State and Local Taxes Pose a Growing Risk for the Real Estate Industry

Spring 2014

Historically, state and local taxes on commercial real estate developments and their managers and investors have been fairly straightforward. Obviously, real property taxes and, in some cases, personal property taxes applied to these projects. Property managers rarely considered sales and use taxes, since real estate construction and related services usually were not taxable.

States often did not require nonresident owners of real estate projects to file income tax returns, particularly if they were passive investors such as limited partners. When states did mandate tax returns for nonresidents, the income or loss of the venture often was assigned only to the state in which the project was located.

Dramatic Changes

The state and local tax environment for real estate developers has changed gradually yet dramatically in recent years. Most states now require income tax returns from nonresident owners, regardless of whether they are only limited partners or nonmanaging members of limited liability companies (LLCs). Bloomberg BNA’s 2013 Survey of State Tax Departments revealed that 37 states now require nonresidents who have ownership interests in partnerships or LLCs that conduct business within their borders to file state income tax returns there.

As the reach of state tax authorities has gotten longer, they have adopted aggressive methods to ensure that nonresidents pay the taxes owed. In many jurisdictions, the LLCs and partnerships commonly used for real estate projects are subject to complex withholding tax rules. Thirty-two states require withholding by partnerships and LLCs on income attributable to nonresident partners and members.

In addition, the process of determining how much income or loss to report to a state has grown more complex. The traditional method, which was based on a development’s geographic location (that is, separate accounting), has been largely replaced by a formula that combines the activities of a partnership’s or LLC’s projects in all or a select group of locations and apportions the total net profit or loss among the states where real estate operations are conducted. While this could be advantageous if loss projects are combined with profitable ones, it often can produce higher state taxes. Further, states like Ohio, Tennessee and Texas have enacted taxes on income, gross receipts or other bases that apply directly to partnerships and LLCs rather than to their owners.

States also have dialed up their resources for enforcing sales and use tax rules. While real estate services usually are not subject to sales tax, select revenue streams like parking or providing repair services might be taxable. Wisconsin, for example, taxes parking receipts while Texas imposes its state sales tax on repairs to commercial real estate. Real estate developers and property management companies should not be lulled into thinking that sales and use taxes do not apply to them, even if their properties are located in states that do not tax their services.  States place the burden of monitoring purchases for properly applied sales tax upon the purchaser as well as the seller. When businesses buy goods like office supplies or computer hardware without paying tax, they must self-assess consumer use tax and report it to state and, possibly, local tax agencies.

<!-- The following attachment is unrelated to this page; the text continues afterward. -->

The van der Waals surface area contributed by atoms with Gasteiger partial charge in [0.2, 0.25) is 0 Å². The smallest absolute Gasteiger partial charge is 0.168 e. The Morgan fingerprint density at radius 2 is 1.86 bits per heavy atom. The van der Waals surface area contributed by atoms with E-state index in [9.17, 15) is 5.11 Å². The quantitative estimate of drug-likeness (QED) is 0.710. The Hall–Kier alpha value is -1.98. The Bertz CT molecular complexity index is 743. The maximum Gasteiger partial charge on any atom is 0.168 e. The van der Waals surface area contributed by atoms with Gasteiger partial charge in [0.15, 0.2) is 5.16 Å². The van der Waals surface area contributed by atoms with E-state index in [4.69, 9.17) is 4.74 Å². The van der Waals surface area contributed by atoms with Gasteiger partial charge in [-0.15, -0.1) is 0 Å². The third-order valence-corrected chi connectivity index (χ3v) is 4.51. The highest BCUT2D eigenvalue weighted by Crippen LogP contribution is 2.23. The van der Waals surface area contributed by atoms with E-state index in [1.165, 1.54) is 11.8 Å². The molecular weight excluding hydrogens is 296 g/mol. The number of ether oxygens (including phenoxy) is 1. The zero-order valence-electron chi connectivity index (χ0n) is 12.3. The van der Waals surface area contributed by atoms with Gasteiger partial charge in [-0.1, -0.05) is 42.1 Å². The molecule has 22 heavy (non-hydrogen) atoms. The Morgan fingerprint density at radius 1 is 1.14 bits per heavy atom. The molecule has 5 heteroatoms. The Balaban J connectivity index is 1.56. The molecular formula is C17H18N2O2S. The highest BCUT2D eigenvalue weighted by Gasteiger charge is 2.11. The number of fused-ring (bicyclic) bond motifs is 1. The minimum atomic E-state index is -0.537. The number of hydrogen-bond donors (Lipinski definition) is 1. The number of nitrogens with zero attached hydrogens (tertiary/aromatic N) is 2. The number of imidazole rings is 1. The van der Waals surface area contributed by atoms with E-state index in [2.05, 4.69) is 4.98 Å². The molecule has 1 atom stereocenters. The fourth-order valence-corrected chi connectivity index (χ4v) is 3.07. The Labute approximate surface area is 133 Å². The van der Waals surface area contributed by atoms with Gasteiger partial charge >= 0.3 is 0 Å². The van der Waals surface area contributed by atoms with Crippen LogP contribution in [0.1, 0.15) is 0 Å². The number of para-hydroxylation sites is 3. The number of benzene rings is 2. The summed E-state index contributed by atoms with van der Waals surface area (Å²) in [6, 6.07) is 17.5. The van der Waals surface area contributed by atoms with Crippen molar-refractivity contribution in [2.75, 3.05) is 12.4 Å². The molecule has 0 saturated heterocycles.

Personal property tax reporting obligations should not be overlooked. Personal property such as equipment, furniture and fixtures and leasehold improvements are taxable in more than 40 states. Failure to file local returns can lead to “omitted property” assessments for prior year taxes.  Proper fixed asset accounting and periodic analysis of personal property assessments can produce significant tax savings.

Unclaimed property audits represent another growing source of revenue for states. Unclaimed property is defined as amounts owing to an individual or a business that have not been transferred to or claimed by them. Examples include the uncashed payroll checks of former employees and rent deposits not returned to former tenants. Financial assets of this nature must be turned over to state officials after a specified time period elapses.  Many businesses are unaware of unclaimed property reporting laws, do not file state returns and fail to turn over the unclaimed assets to state authorities.

Until recently, unclaimed property audit activity was confined to larger states like New York and California. Delaware, however, also has been very aggressive because of the unclaimed property jurisdiction it has over the many companies incorporated there. Now, more states are increasing their enforcement activity. In an attempt to capture new revenue, they are hiring contingent fee auditors who have virtually unrestricted power to examine records from prior years and assess businesses for unreported unclaimed property. These assessments can be very large, because a business is liable for 100 percent of the amount that is deemed unclaimed property, which often is based on estimates.


New taxes and enforcement efforts by state and local governments require a heightened awareness on the part of commercial real estate businesses. Failure to adequately plan for these taxes can significantly impact a project’s rate of return. These taxes and enforcement efforts also can lead to significant exposure for tax, interest and penalties and can require financial statement reserves for real estate businesses that require audits under generally accepted accounting rules. Such reserves will affect the selling price of a business, and certain liabilities like sales and use taxes will attach to the assets under successor liability laws. Exercising some foresight and establishing accurate state and local tax compliance mechanisms will help manage these risks.